"Many More Things" Clarice Cleveland 1927-2005

My mother passed away on December 16. And with her passing has come a profound appreciation of my own mortality.

I’m confident that this is a fairly common experience among all those who grieve the loss of a close friend or relative. But as I contemplate the meaning of life in general, I have reflected on her life in particular. Various biblical passages have come to mind as my thoughts have pondered these things. One passage has emerged as a dominant hinge-point for my thinking.

The verse is not of the Psalm 23 variety, although these passages were helpful. In fact, this verse is not commonly linked with funeral messages or found on sympathy cards. It’s a verse near the end of John’s gospel and is a literary commentary. Found in John 20:30-31, it says,

“Jesus did many other miraculous signs in the presence of his disciples which are not recorded in this book. But these are written that you may believe that Jesus is the Christ, the Son of God, and that by believing you may have life in his name.”

As I contemplate the life of my mother, I recognize that I have an incomplete picture of her life experiences. I know of the ups and the downs, the happys and the sads. But I don’t have the complete picture. She touched many people in some ways I’ll never know. At the funeral home visitation I had many conversations with people who knew mom in contexts which I knew nothing about. One person expressed appreciation for mom giving hospice care to a family member and how this had been a blessing to them. Another was a neighbor who spoke of mom checking in with her frequently when she was recovering from surgery.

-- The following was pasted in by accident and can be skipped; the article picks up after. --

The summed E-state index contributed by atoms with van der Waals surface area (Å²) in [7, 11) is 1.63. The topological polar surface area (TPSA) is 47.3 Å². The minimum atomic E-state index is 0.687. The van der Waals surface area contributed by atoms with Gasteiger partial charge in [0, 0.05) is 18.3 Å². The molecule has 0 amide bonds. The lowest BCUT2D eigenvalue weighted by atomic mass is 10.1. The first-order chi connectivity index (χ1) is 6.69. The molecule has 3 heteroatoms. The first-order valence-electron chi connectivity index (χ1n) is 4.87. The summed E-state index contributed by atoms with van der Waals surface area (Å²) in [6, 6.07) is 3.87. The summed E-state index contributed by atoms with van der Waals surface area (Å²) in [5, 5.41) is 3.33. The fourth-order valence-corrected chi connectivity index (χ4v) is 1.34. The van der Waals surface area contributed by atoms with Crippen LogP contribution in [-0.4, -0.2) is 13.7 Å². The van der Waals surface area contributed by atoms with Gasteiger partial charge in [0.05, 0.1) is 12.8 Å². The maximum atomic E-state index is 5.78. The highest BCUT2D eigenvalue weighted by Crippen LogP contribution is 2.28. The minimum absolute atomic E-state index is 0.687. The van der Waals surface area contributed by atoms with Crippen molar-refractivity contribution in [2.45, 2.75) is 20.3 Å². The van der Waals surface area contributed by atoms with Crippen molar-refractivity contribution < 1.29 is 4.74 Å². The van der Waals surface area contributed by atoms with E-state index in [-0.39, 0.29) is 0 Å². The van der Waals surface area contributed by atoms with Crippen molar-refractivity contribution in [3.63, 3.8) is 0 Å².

It seems that mom was busy doing some nice things for people that I would not have known about unless they had shared these things. It occurred to me that there are scores of other experiences that I will never know about.

So the scripture came back to me in paraphrase and specifically worded to offer meaning and comfort,

“many other acts of kindness and care were done by Clarice Cleveland of which I will never know, but these were shared that I might believe that a human life is only fully known by God and not by any single human being.”

The meaning of a life is never quite as vivid as at the time of mourning. I emerge from this experience of loss with a renewed appreciation of what mom’s life meant. There is truly more than I will ever comprehend. There is more to her story than I will ever know. But God knows and in that I find comfort.

About Gary Cleveland

An old chunk of coal waiting to become a diamond some day. I spend the bulk of my time focused on spiritual development. I teach, preach and stand by the hurting and wounded. I believe our heavenly Father offers us daily opportunities to discover who we are and what we can yet become. I serve as a bringer of good news in and around the city of Oshkosh, Wisconsin.
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